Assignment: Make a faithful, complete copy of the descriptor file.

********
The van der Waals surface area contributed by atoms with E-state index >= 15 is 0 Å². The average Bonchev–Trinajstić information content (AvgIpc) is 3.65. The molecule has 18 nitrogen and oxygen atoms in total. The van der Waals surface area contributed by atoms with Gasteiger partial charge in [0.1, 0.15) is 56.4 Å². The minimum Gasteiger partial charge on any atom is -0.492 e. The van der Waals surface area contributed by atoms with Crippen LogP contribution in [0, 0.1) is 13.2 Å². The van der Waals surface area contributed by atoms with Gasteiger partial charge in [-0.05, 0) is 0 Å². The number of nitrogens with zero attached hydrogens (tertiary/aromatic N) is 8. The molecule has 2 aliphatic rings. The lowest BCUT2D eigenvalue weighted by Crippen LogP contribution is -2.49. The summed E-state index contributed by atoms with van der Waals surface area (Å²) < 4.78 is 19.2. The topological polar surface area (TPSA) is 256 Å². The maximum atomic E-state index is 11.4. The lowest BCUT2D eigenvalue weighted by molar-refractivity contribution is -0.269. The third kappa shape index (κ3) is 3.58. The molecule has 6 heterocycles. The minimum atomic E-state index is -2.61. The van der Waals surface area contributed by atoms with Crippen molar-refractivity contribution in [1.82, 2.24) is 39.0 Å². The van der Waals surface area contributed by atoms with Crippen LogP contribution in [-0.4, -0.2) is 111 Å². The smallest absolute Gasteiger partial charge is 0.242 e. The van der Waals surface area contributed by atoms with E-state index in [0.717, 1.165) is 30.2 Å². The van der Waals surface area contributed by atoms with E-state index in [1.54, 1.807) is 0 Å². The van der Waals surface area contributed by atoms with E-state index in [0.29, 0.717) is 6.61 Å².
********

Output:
The van der Waals surface area contributed by atoms with E-state index >= 15 is 0 Å². The average Bonchev–Trinajstić information content (AvgIpc) is 3.65. The molecule has 18 nitrogen and oxygen atoms in total. The van der Waals surface area contributed by atoms with Gasteiger partial charge in [0.1, 0.15) is 56.4 Å². The minimum Gasteiger partial charge on any atom is -0.492 e. The van der Waals surface area contributed by atoms with Crippen LogP contribution in [0, 0.1) is 13.2 Å². The van der Waals surface area contributed by atoms with Gasteiger partial charge in [-0.05, 0) is 0 Å². The number of nitrogens with zero attached hydrogens (tertiary/aromatic N) is 8. The molecule has 2 aliphatic rings. The lowest BCUT2D eigenvalue weighted by Crippen LogP contribution is -2.49. The summed E-state index contributed by atoms with van der Waals surface area (Å²) < 4.78 is 19.2. The topological polar surface area (TPSA) is 256 Å². The maximum atomic E-state index is 11.4. The lowest BCUT2D eigenvalue weighted by molar-refractivity contribution is -0.269. The third kappa shape index (κ3) is 3.58. The molecule has 6 heterocycles. The minimum atomic E-state index is -2.61. The van der Waals surface area contributed by atoms with Crippen molar-refractivity contribution in [1.82, 2.24) is 39.0 Å². The van der Waals surface area contributed by atoms with Crippen LogP contribution in [-0.4, -0.2) is 111 Å². The smallest absolute Gasteiger partial charge is 0.242 e. The van der Waals surface area contributed by atoms with E-state index in [0.717, 1.165) is 30.2 Å². The van der Waals surface area contributed by atoms with E-state index in [1.54, 1.807) is 0 Å². The van der Waals surface area contributed by atoms with E-state index in [0.29, 0.717) is 6.61 Å².